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Evaluation of Dual Immunohistochemistry and Chromogenic In Situ Hybridization for HER2 on a Single Section

Emily S. Reisenbichler MD, Debra Horton MT(ASCP), Marva Rasco HT(ASCP), Aleodor Andea MD, Omar Hameed MBChB
DOI: http://dx.doi.org/10.1309/AJCPLNHINN9O6YSF 102-110 First published online: 1 January 2012

Abstract

The evaluation of HER2 status in invasive breast carcinoma can be performed by multiple methods. We assessed the feasibility of performing 2 of these, chromogenic in situ hybridization (CISH) and immunohistochemical staining, on single tissue sections of breast carcinoma. During assay development, sequential performance of immunohistochemical staining after CISH resulted in weaker HER2 expression than that obtained when immunohistochemical staining was performed alone; this was ameliorated by increased antibody incubation time. Performance of both techniques in a combined/hybrid protocol resulted in HER2 protein expression and gene signals identical to those produced by the individual techniques performed alone. Prospective validation of these dual staining protocols in 31 cases of breast carcinoma resulted in 100% concordance with results of CISH when performed alone, but was still associated with a reduced immunohistochemical signal in some cases. Although further testing is needed, we conclude that performance of both immunohistochemical staining and CISH on a single section is possible and could allow for direct “cell-by-cell” comparison of HER2 signals and potentially offer a more economical and real-time method for ongoing validation of HER2 testing.

Key Words:
  • Breast
  • HER2
  • Chromogenic in situ hybridization
  • Immunohistochemistry
  • Validation

Protein overexpression and/or gene amplification of the human epidermal growth factor receptor-2 (HER2) is seen in approximately 20% of breast carcinomas13 and is associated with significant prognostic and therapeutic implications. Multiple techniques are available for the evaluation of HER2 status in invasive breast carcinoma, the most common of which are immunohistochemical analysis and fluorescence in situ hybridization (FISH), each with distinct advantages and disadvantages.2,4 Another method increasing in popularity is chromogenic ISH (CISH),5,6 whereby gene amplification is evaluated using conventional bright-field microscopy, a distinct advantage over FISH.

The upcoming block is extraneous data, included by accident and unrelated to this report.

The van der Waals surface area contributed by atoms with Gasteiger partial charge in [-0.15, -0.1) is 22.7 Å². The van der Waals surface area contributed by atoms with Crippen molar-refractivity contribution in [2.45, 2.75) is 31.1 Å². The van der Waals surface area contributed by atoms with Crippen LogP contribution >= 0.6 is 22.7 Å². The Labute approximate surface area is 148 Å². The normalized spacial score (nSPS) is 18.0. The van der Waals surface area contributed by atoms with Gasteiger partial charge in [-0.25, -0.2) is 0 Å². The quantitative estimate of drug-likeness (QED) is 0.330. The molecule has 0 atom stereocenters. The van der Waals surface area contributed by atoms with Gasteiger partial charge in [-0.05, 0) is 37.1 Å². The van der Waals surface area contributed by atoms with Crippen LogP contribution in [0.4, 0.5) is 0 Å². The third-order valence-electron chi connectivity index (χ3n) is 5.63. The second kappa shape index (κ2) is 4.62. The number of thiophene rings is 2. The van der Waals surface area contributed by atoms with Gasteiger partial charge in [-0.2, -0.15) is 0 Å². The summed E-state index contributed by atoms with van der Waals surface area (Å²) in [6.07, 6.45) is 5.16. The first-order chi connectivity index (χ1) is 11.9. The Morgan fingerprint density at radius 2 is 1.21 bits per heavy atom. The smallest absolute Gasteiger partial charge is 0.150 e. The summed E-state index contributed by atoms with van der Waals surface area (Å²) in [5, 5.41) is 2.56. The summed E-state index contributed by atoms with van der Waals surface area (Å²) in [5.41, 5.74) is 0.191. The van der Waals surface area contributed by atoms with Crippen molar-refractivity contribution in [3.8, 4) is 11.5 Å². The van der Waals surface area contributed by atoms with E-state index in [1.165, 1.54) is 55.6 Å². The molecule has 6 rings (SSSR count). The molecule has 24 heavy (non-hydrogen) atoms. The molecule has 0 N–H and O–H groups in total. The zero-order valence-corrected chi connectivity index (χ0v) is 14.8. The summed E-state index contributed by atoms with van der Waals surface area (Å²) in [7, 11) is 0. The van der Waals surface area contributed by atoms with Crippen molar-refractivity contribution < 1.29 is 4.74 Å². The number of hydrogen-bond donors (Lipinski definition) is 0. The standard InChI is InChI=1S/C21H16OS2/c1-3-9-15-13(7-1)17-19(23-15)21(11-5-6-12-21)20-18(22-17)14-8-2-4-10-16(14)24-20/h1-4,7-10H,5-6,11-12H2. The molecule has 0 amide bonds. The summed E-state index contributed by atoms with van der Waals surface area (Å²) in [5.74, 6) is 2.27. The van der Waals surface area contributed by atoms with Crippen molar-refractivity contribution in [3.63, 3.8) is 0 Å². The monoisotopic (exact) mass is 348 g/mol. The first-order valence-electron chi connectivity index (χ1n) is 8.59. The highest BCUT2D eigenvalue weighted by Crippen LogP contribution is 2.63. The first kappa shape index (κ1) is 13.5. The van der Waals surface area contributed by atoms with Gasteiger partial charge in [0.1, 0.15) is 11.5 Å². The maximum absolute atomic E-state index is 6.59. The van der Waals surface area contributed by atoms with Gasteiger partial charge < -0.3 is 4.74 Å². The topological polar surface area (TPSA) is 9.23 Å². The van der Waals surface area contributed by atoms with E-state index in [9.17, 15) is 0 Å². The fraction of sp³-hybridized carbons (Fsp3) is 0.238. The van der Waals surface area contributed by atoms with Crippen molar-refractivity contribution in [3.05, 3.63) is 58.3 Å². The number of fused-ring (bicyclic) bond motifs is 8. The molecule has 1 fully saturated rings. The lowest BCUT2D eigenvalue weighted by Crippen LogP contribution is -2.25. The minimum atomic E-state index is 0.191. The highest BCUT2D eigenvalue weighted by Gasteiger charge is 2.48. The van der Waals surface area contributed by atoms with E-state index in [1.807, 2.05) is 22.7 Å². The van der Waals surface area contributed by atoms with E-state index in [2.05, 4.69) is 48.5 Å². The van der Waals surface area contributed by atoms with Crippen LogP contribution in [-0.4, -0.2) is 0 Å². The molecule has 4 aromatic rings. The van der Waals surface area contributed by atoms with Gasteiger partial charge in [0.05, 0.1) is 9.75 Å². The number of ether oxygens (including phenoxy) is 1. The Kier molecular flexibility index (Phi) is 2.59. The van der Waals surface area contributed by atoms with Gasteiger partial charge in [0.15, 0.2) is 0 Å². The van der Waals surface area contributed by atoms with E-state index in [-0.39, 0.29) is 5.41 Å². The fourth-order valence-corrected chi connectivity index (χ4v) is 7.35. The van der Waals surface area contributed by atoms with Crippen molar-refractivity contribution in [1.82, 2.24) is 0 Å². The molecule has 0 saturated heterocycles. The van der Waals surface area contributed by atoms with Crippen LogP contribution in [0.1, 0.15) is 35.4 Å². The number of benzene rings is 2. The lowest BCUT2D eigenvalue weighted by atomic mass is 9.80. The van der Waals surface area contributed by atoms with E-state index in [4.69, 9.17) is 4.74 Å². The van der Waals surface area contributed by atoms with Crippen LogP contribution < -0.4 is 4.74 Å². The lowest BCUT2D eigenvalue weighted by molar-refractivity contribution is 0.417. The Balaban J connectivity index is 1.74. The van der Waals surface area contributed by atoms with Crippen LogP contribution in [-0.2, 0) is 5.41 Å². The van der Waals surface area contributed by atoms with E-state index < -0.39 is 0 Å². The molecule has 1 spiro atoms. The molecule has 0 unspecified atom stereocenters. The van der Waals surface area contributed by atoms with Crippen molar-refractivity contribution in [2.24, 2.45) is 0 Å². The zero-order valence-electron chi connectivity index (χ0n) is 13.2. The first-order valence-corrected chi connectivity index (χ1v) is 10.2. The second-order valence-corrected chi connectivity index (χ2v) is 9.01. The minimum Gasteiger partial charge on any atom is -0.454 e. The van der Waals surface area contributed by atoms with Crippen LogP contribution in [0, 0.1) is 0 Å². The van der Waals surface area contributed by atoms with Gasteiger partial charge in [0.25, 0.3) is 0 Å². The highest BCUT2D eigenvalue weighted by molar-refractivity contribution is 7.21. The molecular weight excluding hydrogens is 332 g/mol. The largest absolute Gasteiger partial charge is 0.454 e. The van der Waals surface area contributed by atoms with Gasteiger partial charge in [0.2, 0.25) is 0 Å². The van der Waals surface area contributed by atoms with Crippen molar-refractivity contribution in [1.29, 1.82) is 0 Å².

HER2 status determines patient eligibility for particular adjuvant or neoadjuvant therapeutic regimens that can include trastuzumab or other similar receptor kinase inhibitors. Given the cost and potential side effects of such agents, accurate evaluation of HER2 is essential for correctly identifying patients who may benefit from such therapy and excluding patients who would not and might also have serious side effects from such unnecessary treatment. Accordingly, the American Society of Clinical Oncology and the College of American Pathologists (ASCO/CAP) have recently established guidelines for assessing HER2 status7 to help improve the accuracy and consistency of HER2 testing. The ASCO/CAP recommendations have been shown to improve the specificity of HER2 immunohistochemical staining8 and decrease interobserver variability in its interpretation.9

Several ASCO/CAP guidelines require that some cases need to be tested by both immunohistochemical staining and ISH. These obviously include cases found to be equivocal for protein overexpression or amplification that need to be tested by an alternative method. Dual immunohistochemical and ISH testing is also performed for initial and ongoing validation of laboratory testing to maintain the required 95% concordance between the 2 tests. Moreover, there are certain laboratories that perform dual testing on additional nonequivocal cases as part of quality control/assurance10 and/or because some clinicians require both before deciding on further management.11 This is obviously confounded by the fact that it is still unclear which assay (immunohistochemical staining or ISH) is superior to the other in predicting benefit from anti-HER2 therapy.7

Given the aforementioned reasons to test for protein overexpression and gene amplification of HER2, it might be beneficial to simultaneously test for these on 1 section. In fact, 2 prior studies have previously found this to be feasible12,13 and, using different methods, found good concordance with results of FISH. To the best of our knowledge, however, there are no studies that directly compare results of both immunohistochemical analysis and CISH when each is used alone with the results of using them in combination on a single section. As is the case for immunohistochemical antibody cocktails,14 we believe this is a fundamental approach in characterization of any new test that attempts to combine 2 or more individual tests.

Accordingly, the goal of our study was the performance of both immunohistochemical analysis and CISH for HER2 on a single section and compare the results with those obtained using both immunohistochemical analysis and CISH performed individually. Furthermore, in an attempt to limit the inherent bias associated with retrospective studies, a prospective approach was used for validation.

Materials and Methods

Assay Development

We selected 4-μm sections of formalin-fixed, paraffin-embedded tissue from 2 invasive breast carcinomas, previously known to be positive or negative for HER2 overexpression and amplification, to be used for assay development. These cases were first tested using immunohistochemical staining and CISH separately, after which the staining protocols were adjusted to allow for dual testing for protein expression and gene amplification on the same section. The separate and dual protocols used for staining are described subsequently.